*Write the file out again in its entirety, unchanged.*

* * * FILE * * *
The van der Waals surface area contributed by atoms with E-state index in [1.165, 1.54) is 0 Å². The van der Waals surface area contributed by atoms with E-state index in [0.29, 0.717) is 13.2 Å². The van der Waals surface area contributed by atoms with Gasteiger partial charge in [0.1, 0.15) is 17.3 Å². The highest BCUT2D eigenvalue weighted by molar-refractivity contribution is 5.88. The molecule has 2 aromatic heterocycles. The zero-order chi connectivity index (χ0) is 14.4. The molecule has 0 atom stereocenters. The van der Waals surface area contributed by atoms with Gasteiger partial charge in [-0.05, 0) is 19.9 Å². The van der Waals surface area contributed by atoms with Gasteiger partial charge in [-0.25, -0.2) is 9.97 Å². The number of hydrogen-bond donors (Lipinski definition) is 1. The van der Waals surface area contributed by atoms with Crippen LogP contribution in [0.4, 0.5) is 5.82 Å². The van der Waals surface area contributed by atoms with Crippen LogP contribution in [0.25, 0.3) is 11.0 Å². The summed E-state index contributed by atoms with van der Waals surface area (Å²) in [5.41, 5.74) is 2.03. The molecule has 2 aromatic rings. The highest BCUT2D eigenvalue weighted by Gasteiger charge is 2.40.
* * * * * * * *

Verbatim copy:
The van der Waals surface area contributed by atoms with E-state index in [1.165, 1.54) is 0 Å². The van der Waals surface area contributed by atoms with E-state index in [0.29, 0.717) is 13.2 Å². The van der Waals surface area contributed by atoms with Gasteiger partial charge in [0.1, 0.15) is 17.3 Å². The highest BCUT2D eigenvalue weighted by molar-refractivity contribution is 5.88. The molecule has 2 aromatic heterocycles. The zero-order chi connectivity index (χ0) is 14.4. The molecule has 0 atom stereocenters. The van der Waals surface area contributed by atoms with Gasteiger partial charge in [-0.05, 0) is 19.9 Å². The van der Waals surface area contributed by atoms with Gasteiger partial charge in [-0.25, -0.2) is 9.97 Å². The number of hydrogen-bond donors (Lipinski definition) is 1. The van der Waals surface area contributed by atoms with Crippen LogP contribution in [0.4, 0.5) is 5.82 Å². The van der Waals surface area contributed by atoms with Crippen LogP contribution in [0.25, 0.3) is 11.0 Å². The summed E-state index contributed by atoms with van der Waals surface area (Å²) in [5.41, 5.74) is 2.03. The molecule has 2 aromatic rings. The highest BCUT2D eigenvalue weighted by Gasteiger charge is 2.40.